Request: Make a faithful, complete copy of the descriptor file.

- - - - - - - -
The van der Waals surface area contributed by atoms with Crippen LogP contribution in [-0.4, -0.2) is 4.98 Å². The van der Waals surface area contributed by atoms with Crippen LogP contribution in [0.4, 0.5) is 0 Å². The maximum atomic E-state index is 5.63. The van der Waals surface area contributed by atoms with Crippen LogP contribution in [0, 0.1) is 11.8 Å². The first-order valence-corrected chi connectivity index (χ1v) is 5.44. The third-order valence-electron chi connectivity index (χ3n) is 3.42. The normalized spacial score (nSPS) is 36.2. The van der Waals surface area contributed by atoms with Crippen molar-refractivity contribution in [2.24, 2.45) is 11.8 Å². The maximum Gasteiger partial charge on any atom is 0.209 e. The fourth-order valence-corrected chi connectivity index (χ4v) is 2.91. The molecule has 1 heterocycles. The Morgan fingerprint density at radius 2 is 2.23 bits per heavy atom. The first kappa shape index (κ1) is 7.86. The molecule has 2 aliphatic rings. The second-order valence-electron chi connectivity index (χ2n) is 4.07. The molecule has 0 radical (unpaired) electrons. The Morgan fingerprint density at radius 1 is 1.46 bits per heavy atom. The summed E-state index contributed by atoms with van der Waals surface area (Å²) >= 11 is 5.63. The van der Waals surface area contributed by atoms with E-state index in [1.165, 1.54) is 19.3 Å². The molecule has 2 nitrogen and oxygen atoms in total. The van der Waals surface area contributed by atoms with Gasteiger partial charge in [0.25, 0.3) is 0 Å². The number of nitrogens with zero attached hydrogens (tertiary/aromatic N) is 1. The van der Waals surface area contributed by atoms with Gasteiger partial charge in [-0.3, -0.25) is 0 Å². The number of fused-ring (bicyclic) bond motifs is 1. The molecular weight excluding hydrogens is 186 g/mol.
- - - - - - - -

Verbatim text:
The van der Waals surface area contributed by atoms with Crippen LogP contribution in [-0.4, -0.2) is 4.98 Å². The van der Waals surface area contributed by atoms with Crippen LogP contribution in [0.4, 0.5) is 0 Å². The maximum atomic E-state index is 5.63. The van der Waals surface area contributed by atoms with Crippen LogP contribution in [0, 0.1) is 11.8 Å². The first-order valence-corrected chi connectivity index (χ1v) is 5.44. The third-order valence-electron chi connectivity index (χ3n) is 3.42. The normalized spacial score (nSPS) is 36.2. The van der Waals surface area contributed by atoms with Crippen molar-refractivity contribution in [2.24, 2.45) is 11.8 Å². The maximum Gasteiger partial charge on any atom is 0.209 e. The fourth-order valence-corrected chi connectivity index (χ4v) is 2.91. The molecule has 1 heterocycles. The Morgan fingerprint density at radius 2 is 2.23 bits per heavy atom. The first kappa shape index (κ1) is 7.86. The molecule has 2 aliphatic rings. The second-order valence-electron chi connectivity index (χ2n) is 4.07. The molecule has 0 radical (unpaired) electrons. The Morgan fingerprint density at radius 1 is 1.46 bits per heavy atom. The summed E-state index contributed by atoms with van der Waals surface area (Å²) >= 11 is 5.63. The van der Waals surface area contributed by atoms with E-state index in [1.165, 1.54) is 19.3 Å². The molecule has 2 nitrogen and oxygen atoms in total. The van der Waals surface area contributed by atoms with Gasteiger partial charge in [0.25, 0.3) is 0 Å². The number of nitrogens with zero attached hydrogens (tertiary/aromatic N) is 1. The van der Waals surface area contributed by atoms with Gasteiger partial charge in [-0.3, -0.25) is 0 Å². The number of fused-ring (bicyclic) bond motifs is 1. The molecular weight excluding hydrogens is 186 g/mol.